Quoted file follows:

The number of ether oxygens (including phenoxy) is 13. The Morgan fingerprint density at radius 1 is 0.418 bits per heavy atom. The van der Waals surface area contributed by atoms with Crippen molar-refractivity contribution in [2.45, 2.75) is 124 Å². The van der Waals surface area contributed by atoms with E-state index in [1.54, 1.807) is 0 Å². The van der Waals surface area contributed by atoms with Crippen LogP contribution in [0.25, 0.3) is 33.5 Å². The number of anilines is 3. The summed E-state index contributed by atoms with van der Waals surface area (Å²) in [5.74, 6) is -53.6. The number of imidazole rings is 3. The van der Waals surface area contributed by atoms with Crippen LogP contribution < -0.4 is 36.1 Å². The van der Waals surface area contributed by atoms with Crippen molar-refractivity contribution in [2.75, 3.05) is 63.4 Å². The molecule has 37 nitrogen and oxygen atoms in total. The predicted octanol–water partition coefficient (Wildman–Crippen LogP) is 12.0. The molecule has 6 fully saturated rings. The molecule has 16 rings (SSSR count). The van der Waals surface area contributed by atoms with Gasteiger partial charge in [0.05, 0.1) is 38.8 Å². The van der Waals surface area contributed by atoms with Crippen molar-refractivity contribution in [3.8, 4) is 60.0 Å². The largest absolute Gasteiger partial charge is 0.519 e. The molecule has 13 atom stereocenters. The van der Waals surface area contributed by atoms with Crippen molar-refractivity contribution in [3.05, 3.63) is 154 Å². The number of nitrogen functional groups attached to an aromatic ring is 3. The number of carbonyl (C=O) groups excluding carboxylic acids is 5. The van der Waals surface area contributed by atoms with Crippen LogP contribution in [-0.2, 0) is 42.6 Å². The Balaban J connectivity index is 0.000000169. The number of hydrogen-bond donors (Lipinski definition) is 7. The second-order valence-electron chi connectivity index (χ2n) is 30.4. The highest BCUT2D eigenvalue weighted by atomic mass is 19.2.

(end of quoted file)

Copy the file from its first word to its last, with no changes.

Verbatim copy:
The number of ether oxygens (including phenoxy) is 13. The Morgan fingerprint density at radius 1 is 0.418 bits per heavy atom. The van der Waals surface area contributed by atoms with Crippen molar-refractivity contribution in [2.45, 2.75) is 124 Å². The van der Waals surface area contributed by atoms with E-state index in [1.54, 1.807) is 0 Å². The van der Waals surface area contributed by atoms with Crippen LogP contribution in [0.25, 0.3) is 33.5 Å². The number of anilines is 3. The summed E-state index contributed by atoms with van der Waals surface area (Å²) in [5.74, 6) is -53.6. The number of imidazole rings is 3. The van der Waals surface area contributed by atoms with Crippen LogP contribution < -0.4 is 36.1 Å². The van der Waals surface area contributed by atoms with Crippen molar-refractivity contribution in [2.75, 3.05) is 63.4 Å². The molecule has 37 nitrogen and oxygen atoms in total. The predicted octanol–water partition coefficient (Wildman–Crippen LogP) is 12.0. The molecule has 6 fully saturated rings. The molecule has 16 rings (SSSR count). The van der Waals surface area contributed by atoms with Gasteiger partial charge in [0.05, 0.1) is 38.8 Å². The van der Waals surface area contributed by atoms with Crippen molar-refractivity contribution in [3.8, 4) is 60.0 Å². The largest absolute Gasteiger partial charge is 0.519 e. The molecule has 13 atom stereocenters. The van der Waals surface area contributed by atoms with Crippen molar-refractivity contribution in [3.05, 3.63) is 154 Å². The number of nitrogen functional groups attached to an aromatic ring is 3. The number of carbonyl (C=O) groups excluding carboxylic acids is 5. The van der Waals surface area contributed by atoms with Crippen LogP contribution in [-0.2, 0) is 42.6 Å². The Balaban J connectivity index is 0.000000169. The number of hydrogen-bond donors (Lipinski definition) is 7. The second-order valence-electron chi connectivity index (χ2n) is 30.4. The highest BCUT2D eigenvalue weighted by atomic mass is 19.2.